Please be careful about checking continuity with your digital meter across the antenna terminal of the GPS! The GPS should be ok - but it might not like the DC volts from the tester on the antenna connection...
 

SAMYL

Well-known member
Joined
31 Aug 2009
Messages
1,604
Location
Gone Fishing
Visit site
Try it with the braid disconnected at the GPS end and see what happens.
I don't know about the 120 but there is no connection between the core and braid on my 128.
 

Bilgediver

Well-known member
Joined
6 Jun 2001
Messages
8,109
Location
Scotland
Visit site
I am trying to fix my GPS (old Garmin 120), which stopped receiving satellite signals. The power/data cable connection is fine and the GPS starts up as expected. However, it cannot find any satellites.

The antenna BNC connector on the back was corroded and the central core had perished. So, I bought a new BNC connector, which I fitted to the cable correctly. However, still no satellites. Now the interesting thing. I checked the core of the cable to ensure that it is insulated from the copper braid (ground). It was not insulated. I cut the cable back a bit to get away from any end of cable damage, but it still wasn't insulated. Then, with the cable disconnected, I checked the inside of the instrument to see if the core is supposd to be insulated from the outer braid. Inside the instrument, at the point where the core and the braid are soldered on to the pcb terminals they make a circuit (through my tester). I've no reason to suspect that the gps instrument is faulty. It was working fine until the antenna connection corroded away.

Now I'm confused. I've always believed that the core of a co-axial cable must always be insulated from the braid, from the antenna to the pcb terminals.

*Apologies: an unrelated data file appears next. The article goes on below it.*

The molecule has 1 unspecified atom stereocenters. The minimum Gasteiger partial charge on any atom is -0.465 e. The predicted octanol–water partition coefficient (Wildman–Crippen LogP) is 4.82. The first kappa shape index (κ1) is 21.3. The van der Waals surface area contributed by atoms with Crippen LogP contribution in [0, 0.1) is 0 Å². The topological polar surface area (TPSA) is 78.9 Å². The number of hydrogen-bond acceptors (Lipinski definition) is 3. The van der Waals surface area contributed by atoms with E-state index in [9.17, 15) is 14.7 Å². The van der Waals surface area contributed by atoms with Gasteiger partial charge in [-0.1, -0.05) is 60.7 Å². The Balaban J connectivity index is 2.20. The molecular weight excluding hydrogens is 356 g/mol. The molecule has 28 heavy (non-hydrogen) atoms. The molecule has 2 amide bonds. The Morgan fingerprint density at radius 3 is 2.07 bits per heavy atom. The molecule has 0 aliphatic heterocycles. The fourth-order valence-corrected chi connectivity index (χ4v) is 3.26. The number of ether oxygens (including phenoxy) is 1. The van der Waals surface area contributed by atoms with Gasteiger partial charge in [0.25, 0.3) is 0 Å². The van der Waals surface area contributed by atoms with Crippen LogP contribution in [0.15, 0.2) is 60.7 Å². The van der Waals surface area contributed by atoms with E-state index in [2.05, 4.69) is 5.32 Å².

Am I wrong about gps signals?

Is the instrument faulty if the core and ground terminals make a circuit?

In the antenna cable if the core and the braid are not insulated from each other, could this be caused by a faulty antenna?

Any info on gps antennae and cables would be most appreciated, thanks

Kev Nurse




Every thing could have been fine except for a bad connection untill you went testing. :rolleyes::rolleyes:


You could have an active antenna in the mushroom and if this is the case you will not get an infinity reading on a test meter and there might be cicuitry that can be affected by a reverse voltage. The normal voltage for these things is 5 volts DC fed up the coax.

The same goes for the GPS though it might be protected by a capacitor to keep the 5 volts in the right place.

Are you absolutely sure you have fitted the connector correctly with the right amount of insulation between core and shield.

Maybe you can find someone with another coax fed antenna and see if the GPS works.

How long have you left the GPS running before deciding it is goosed. SOmetimes the older ones if not used for a while take hours to re initialise.
 

ProDave

Well-known member
Joined
5 Sep 2010
Messages
15,266
Location
Alness / Black Isle Northern Scottish Highlands.
Visit site
As far as I know, all this Garmin series use active antennas. The GPS sends 5V power up the coax to the antenna, and receives the signal back down the coax.

Shorting the cable will not damage the GPS, but mine gives you a warning that the antenna is shorted.

I just bought a new antenna for one of these for £7.80 including free postage from an ebay seller in Hong Kong. It took about 2 weeks to get here and it works fine.

I take it the lack of message to warn you of a short means your problem was probably an open circuit.
 
Top